But to remember the things Jesus taught, we must read the Bible, for the Holy Spirit cannot remind us of things we have never known. So we must do our part, to read the Bible and study the teachings of Christ, so God will do His part by His Holy Spirit to remind us of what we have read and studied in the Bible. Likewise, God's Spirit can help us remember all we learn in the Bible, but we need to do our part to read and study. And also likewise, God's Spirit can remind us of the reasons and motivations to obey that we have understood and accepted, but we have our part, and that includes meditating on these motivations as we go about our day, even when we are not tempted, to thoroughly ingrain them in our minds and our thinking. Then, when we are tempted, we can more easily remember them and God can, through the power of His Holy Spirit, give us the help we need to remember these motivations and reasons to obey so we can turn from the temptation, choose to obey God, and avoid the sin. When we do our part, God will do His part. "No temptation has overtaken you except such as is common to man; but God is faithful, who will not allow you to be tempted beyond what you are able, but with the temptation will also make the way of escape, that you may be able to bear it" (1 Corinthians 10:13).

No doubt the greatest motivation for faith and obedience is eternal life. Obedience does not earn eternal life. Eternal life is a free gift. But that gift has conditions, and one of the conditions is obedience to God's spiritual law, God's way of life. "For if you live according to the flesh you will die; but if by the Spirit you put to death the deeds of the body, you will live" (Romans 8:13). "...for not the hearers of the law are just in the sight of God, but the doers of the law will be justified" (Romans 2:13). "If your right eye causes you to sin, pluck it out and cast it from you; for it is more profitable for you that one of your members perish, than for your whole body to be cast into hell. And if your right hand causes you to sin, cut it off and cast it from you; for it is more profitable for you that one of your members perish, than for your whole body to be cast into hell" (Matthew 5:29-30). Christ is not teaching physical mutilation, but is using figurative language to teach us to go all out to avoid sin, and Christ uses the motivation that sin can cause us to lose our salvation and go into the lake of fire.

We should resist temptation and obey God's commandments so that God can accept us into His kingdom and give us eternal life and so that we do not have to perish forever in the lake of fire.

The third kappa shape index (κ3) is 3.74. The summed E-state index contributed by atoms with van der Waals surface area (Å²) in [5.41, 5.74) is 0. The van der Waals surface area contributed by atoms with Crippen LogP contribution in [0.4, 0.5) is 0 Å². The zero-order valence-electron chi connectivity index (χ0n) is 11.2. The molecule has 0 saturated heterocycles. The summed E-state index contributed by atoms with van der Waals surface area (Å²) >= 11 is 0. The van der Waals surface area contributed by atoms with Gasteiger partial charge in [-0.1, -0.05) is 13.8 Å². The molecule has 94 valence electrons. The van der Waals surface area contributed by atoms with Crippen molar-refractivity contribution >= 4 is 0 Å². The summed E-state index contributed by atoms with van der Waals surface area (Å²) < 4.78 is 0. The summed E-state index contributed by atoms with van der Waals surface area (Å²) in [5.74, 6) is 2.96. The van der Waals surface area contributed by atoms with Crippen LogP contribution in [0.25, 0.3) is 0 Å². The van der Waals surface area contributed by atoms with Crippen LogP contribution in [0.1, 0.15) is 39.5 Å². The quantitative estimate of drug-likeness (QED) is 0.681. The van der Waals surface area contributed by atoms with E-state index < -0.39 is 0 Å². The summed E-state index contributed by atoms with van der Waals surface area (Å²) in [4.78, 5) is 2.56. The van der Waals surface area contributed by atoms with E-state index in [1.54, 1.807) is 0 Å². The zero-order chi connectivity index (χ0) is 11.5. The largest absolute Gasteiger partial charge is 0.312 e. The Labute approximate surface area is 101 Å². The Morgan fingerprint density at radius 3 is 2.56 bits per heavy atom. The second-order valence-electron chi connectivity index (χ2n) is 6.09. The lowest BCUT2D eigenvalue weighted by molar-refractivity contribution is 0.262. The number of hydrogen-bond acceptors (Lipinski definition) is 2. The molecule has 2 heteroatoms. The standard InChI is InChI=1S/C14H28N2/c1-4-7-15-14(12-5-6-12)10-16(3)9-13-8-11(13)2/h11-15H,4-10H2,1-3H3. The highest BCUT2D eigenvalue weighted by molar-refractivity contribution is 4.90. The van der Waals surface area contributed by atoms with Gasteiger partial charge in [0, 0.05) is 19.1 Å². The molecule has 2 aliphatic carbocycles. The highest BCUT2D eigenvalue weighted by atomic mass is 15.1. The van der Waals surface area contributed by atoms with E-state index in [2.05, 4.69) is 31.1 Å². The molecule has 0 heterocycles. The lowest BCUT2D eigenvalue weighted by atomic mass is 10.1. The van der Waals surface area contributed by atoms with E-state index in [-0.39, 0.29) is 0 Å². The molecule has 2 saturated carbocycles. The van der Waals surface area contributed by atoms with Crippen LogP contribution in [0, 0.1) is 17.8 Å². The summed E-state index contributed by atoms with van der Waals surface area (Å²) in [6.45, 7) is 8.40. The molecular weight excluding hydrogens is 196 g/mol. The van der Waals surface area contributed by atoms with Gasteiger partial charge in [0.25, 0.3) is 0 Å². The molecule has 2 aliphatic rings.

But it is not just for ourselves that we should obey. We should obey for the sake of others, that they may receive eternal life also. How does our obedience affect the salvation of others?

There are many ways. For one thing, our example, good or bad, can affect others in the Church of God. Our example affects our families. Our example affects those in the Church who see our example. When we obey, we encourage others to obey. When we disobey, our bad example can tempt others to disobey also. "Whoever causes one of these little ones who believe in Me to sin, it would be better for him if a millstone were hung around his neck, and he were drowned in the depth of the sea" (Matthew 18:6). Notice in the following passage, Paul said that his example or the examples of others could cause a brother to perish. "For if anyone sees you who have knowledge eating in an idol’s temple, will not the conscience of him who is weak be emboldened to eat those things offered to idols? And because of your knowledge shall the weak brother perish, for whom Christ died? But when you thus sin against the brethren, and wound their weak conscience, you sin against Christ. Therefore, if food makes my brother stumble, I will never again eat meat, lest I make my brother stumble" (1 Corinthians 8:10-13). Also, as we pray for others, we want God to hear our prayers, but He will not hear us if we are not obeying Him. "And whatever we ask we receive from Him, because we keep His commandments and do those things that are pleasing in His sight" (1 John 3:22). "If I regard iniquity in my heart, the Lord will not hear" (Psalm 66:18). "Behold, the Lord’s hand is not shortened, that it cannot save; Nor His ear heavy, that it cannot hear. But your iniquities have separated you from your God; And your sins have hidden His face from you, so that He will not hear" (Isaiah 59:1-2).